Songs inspired by the early age of flight.
- By Rebecca Maksel
- AirSpaceMag.com, February 19, 2009
Smithsonian Institution Libraries
In 1935, the New Yorker covered a small exhibition of Landauer’s sheet music at the Old Print Shop in New York City: “The oldest songs are mostly English, we found, and naturally they’re about balloons. The very oldest air song, published in London in 1782, is called ‘The Balloon’…. We thought the words of this insipid.” By 1908, English songwriters were scarcely more inspired, as the lyrics to “Up In My Balloon” show:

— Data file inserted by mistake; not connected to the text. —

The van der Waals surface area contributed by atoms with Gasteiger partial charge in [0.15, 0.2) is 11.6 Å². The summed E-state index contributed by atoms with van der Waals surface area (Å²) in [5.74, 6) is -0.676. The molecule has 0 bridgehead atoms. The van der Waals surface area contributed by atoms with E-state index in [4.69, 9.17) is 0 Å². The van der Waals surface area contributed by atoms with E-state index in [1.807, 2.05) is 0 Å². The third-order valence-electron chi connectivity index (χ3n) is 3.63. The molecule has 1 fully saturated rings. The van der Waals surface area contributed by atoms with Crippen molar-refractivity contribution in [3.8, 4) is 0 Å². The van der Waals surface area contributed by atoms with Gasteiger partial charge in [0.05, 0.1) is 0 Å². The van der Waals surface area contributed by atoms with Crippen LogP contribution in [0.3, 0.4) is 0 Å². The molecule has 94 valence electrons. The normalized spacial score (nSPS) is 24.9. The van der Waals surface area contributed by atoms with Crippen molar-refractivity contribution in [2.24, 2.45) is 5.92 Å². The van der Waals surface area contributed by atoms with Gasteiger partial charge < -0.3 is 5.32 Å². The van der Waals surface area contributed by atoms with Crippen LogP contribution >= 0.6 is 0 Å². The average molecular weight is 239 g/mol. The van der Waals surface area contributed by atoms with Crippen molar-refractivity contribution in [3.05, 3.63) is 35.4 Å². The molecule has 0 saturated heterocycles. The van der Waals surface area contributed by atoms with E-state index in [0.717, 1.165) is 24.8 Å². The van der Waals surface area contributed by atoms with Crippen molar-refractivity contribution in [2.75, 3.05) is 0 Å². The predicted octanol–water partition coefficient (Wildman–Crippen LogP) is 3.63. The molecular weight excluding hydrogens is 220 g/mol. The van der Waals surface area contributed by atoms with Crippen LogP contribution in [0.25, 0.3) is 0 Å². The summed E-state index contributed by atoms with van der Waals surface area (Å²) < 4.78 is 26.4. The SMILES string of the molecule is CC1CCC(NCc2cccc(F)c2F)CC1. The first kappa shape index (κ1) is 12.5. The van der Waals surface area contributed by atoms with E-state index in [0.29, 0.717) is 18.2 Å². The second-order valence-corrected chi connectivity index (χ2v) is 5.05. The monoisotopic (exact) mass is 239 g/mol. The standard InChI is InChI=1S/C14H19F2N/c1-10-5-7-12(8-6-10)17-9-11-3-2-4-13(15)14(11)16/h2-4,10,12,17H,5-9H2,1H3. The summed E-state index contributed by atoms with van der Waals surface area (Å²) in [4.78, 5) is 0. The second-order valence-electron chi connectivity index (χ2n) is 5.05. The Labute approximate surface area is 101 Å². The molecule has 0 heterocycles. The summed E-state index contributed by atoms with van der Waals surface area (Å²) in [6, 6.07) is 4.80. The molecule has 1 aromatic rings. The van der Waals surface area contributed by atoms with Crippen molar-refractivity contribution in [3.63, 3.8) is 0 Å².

Little Bertie Van Lear says to Maudie De Vere,
I have good news I want you to share,
Now I’ve a balloon and there’s plenty of room,
So we’ll go for a ride in the air;
Do your hair in a rat, get your best sailor hat,
Be on deck, we must sail promptly at nine,
As the Captain and crew, I’ll take good care of you,
And I’ll show you a real high old time.
Little Maudie De Vere says to Bertie Van Lear,
As the big balloon slowly arose,
We’ve been courting you know now for two years or so,
And you’ve never yet tried to propose;
You’ve had me in the air, now that I’ve got you there,
You must promise that you’ll buy the ring,
If you don’t take my tip, then your airship I’ll rip,
So to no other girl you can sing.